Summary: Like death and taxes, trials and temptations are a part of life. In this sermon learn that temptations are inevitable, giving into them is inescusable, their pattern is predictable, but the good news is they are conquerable!
A. In the sermon today, we are returning to our sermon series on James called “A Faith That Works.”
1. In our last sermon we learned about turning our trials into triumphs.
2. We talked about the fact that life is difficult, but that in spite of our difficulties our toughest times can be marked by joy.
3. We learned that perseverance produces maturity, and that God promises the wisdom we need.
4. We learned that faith is critical for developing perseverance and receiving wisdom.
5. And finally, we learned that there are promised blessings for those who remain faithful through the tests and trials that come.
6. James 1:12, “Blessed is the man who perseveres under trial, because when he has stood the test, he will receive the victor’s crown, the life God promised to those who love him.”
B. One interesting thing about James’ discussion here in chapter one is that he used a Greek word that has two different meanings, and he used the word in both ways in this chapter.
1. The word translated “trials” in the first 12 verses, is the same word that is translated “temptations” in verses 13-18.
2. The word can refer to external stresses that press us, or it can refer to internal attractions that tempt us.
3. It is the context that determines the proper translation and application.
4. Although there is not always a connection between trials and temptations, many times the trials on the outside can become temptations on the inside.
5. In the midst of adversity we may be tempted to think or act in a sinful manner.
6. We may find ourselves complaining against God, we may find ourselves questioning his love, or resisting his will.
7. At this point, Satan may provide us with an opportunity to escape the difficulty in a sinful manner, and we might be tempted to take the bait.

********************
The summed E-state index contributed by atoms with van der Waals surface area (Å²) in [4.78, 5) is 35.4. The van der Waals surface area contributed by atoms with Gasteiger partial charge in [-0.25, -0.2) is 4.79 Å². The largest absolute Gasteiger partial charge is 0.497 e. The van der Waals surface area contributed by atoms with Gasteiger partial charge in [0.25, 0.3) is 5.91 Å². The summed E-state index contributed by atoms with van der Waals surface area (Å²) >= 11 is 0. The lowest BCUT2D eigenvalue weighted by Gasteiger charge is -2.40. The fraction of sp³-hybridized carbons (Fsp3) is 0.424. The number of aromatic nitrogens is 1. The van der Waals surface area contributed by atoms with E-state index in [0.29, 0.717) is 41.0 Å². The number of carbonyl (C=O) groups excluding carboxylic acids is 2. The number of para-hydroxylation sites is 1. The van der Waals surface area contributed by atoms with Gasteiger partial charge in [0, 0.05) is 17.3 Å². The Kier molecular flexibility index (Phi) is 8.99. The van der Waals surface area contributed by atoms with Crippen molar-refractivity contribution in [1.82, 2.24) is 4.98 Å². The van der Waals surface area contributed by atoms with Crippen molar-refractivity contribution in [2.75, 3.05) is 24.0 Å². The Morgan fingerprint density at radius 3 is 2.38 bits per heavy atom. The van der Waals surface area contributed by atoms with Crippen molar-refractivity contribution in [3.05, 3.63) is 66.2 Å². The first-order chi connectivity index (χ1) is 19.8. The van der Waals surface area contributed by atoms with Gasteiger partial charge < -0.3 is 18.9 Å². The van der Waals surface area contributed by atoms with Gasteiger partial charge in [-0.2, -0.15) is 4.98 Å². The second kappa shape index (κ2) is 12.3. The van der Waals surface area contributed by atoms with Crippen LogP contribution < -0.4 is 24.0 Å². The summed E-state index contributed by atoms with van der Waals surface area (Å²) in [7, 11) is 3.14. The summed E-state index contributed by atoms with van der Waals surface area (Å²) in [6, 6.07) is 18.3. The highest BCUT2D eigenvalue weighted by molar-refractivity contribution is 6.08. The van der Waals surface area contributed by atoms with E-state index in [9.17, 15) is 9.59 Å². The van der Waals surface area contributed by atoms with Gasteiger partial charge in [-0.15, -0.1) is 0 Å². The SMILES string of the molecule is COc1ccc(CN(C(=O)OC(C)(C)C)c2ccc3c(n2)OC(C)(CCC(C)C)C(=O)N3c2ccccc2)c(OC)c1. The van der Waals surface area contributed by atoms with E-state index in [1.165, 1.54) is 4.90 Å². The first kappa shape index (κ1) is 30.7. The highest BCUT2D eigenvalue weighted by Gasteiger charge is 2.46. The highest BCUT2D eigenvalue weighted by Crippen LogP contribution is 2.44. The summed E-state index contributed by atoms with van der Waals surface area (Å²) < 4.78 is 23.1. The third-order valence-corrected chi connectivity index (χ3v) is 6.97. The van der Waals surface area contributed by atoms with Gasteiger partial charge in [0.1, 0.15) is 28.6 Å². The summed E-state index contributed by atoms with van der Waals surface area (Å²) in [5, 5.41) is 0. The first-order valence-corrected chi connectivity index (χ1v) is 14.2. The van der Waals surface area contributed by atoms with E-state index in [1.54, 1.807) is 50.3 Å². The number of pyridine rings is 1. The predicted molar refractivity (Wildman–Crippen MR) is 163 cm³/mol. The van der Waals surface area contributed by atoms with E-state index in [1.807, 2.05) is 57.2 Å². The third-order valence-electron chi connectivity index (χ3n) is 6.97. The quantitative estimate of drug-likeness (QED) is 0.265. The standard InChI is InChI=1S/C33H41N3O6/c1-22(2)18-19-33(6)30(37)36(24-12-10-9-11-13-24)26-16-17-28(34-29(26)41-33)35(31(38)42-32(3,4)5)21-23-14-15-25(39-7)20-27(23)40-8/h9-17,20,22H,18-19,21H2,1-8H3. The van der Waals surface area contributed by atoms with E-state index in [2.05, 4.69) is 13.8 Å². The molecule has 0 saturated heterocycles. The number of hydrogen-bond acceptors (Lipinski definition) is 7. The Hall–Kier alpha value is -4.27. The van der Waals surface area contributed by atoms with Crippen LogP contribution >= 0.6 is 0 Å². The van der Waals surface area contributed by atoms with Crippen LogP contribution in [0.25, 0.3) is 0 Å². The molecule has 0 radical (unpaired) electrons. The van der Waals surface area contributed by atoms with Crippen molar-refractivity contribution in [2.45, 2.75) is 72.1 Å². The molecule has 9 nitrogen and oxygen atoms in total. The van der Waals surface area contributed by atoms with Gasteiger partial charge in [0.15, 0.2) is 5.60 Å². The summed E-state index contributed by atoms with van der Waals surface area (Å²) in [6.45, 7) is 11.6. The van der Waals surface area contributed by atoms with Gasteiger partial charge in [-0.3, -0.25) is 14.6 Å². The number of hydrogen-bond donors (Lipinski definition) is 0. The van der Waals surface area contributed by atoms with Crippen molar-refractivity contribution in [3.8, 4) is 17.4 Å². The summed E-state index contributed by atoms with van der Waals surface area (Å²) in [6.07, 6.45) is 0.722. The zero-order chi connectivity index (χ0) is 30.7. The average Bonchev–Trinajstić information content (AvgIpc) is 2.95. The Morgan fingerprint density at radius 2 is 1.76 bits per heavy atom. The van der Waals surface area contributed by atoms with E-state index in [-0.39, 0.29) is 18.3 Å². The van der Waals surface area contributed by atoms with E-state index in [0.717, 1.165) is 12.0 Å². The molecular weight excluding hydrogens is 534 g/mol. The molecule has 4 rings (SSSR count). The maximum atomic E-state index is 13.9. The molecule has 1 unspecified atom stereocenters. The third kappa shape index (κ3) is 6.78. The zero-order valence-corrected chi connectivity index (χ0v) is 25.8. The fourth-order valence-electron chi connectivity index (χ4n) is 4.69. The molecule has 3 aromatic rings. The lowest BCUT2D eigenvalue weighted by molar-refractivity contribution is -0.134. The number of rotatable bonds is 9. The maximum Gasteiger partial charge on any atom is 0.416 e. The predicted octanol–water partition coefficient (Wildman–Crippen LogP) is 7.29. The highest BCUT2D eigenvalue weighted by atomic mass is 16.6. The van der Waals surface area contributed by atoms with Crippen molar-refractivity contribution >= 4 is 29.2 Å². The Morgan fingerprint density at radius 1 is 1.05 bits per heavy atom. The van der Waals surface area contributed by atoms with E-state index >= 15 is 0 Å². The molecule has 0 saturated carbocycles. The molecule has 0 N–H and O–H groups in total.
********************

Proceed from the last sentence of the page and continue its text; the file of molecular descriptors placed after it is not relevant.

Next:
8. Regardless, whether it is trials or temptations, we must be prepared to stand up under it or against it.
9. Let’s spend the rest of our time discussing four facts about temptation that we must understand if we are going to be able to handle temptation.
I. We must realize that Temptation is INEVITABLE.
A. When James writes about temptation he’s dealing with real stuff.
1. These are not wistful thoughts from a preacher’s study, but these are the painful, difficult realities of life.
2. Temptation strikes us all.
3. It affects us in the workplace and in the home.
4. It affects parents as well as children, teachers as well as students, leaders as well as followers.
B. James leaves no question that temptation’s assault will come.
1. Notice that James says, “When tempted…” not “If tempted.”
2. Just like death and taxes, trials and temptations are inevitable in this life.
3. We will never be without temptation. Never.
4. We are certainly in for a big surprise if we think that when we become a Christian all our old struggles and temptations will be automatically and instantly be left behind.
5. The Christian life is a life of conflict. We are in a spiritual battle.
6. There are opposing forces constantly trying to draw us away from God.
7. Even though people around us may not appear to be doing so, everyone is wrestling with temptation just like you and me. Temptation plays no favorites.
C. Here’s an important thing to keep in mind - Temptation itself is not a sin.
1. Hebrews 4:15 tells us that Jesus himself was “tempted in every way, just as we are – yet was without sin.”
2. Temptation is simply the invitation to sin. We sin when we decide to accept the invitation.
3. Jesus was invited to sin, just as we are, but Jesus always refused the invitation.
4. So, first of all we need to realize that Temptation is INEVITABLE.
II. We must realize that giving in to Temptation is INEXCUSABLE.
A. In verses 13-14, James says that “When tempted no one should say, ‘God is tempting me.’ For God cannot be tempted by evil, nor does he tempt anyone; but each one is tempted when, by his own evil desire, he is dragged away and enticed.”
1. What James is doing here is calling us to assume personal responsibility for handling temptation.
2. We must not blame anyone else, nor shift our responsibility to anyone else.
3. Temptation does not come from God, and it is not God’s fault when we give into it.
4. Proverbs 19:3 warns: “A man’s own folly ruins his life, yet his heart rages against the Lord.”
5. God does send us tests and trials for our own good, but God is never involved in tempting anyone to do evil.
B. It seems that we humans have a tendency to want to blame someone else when we fall into temptation.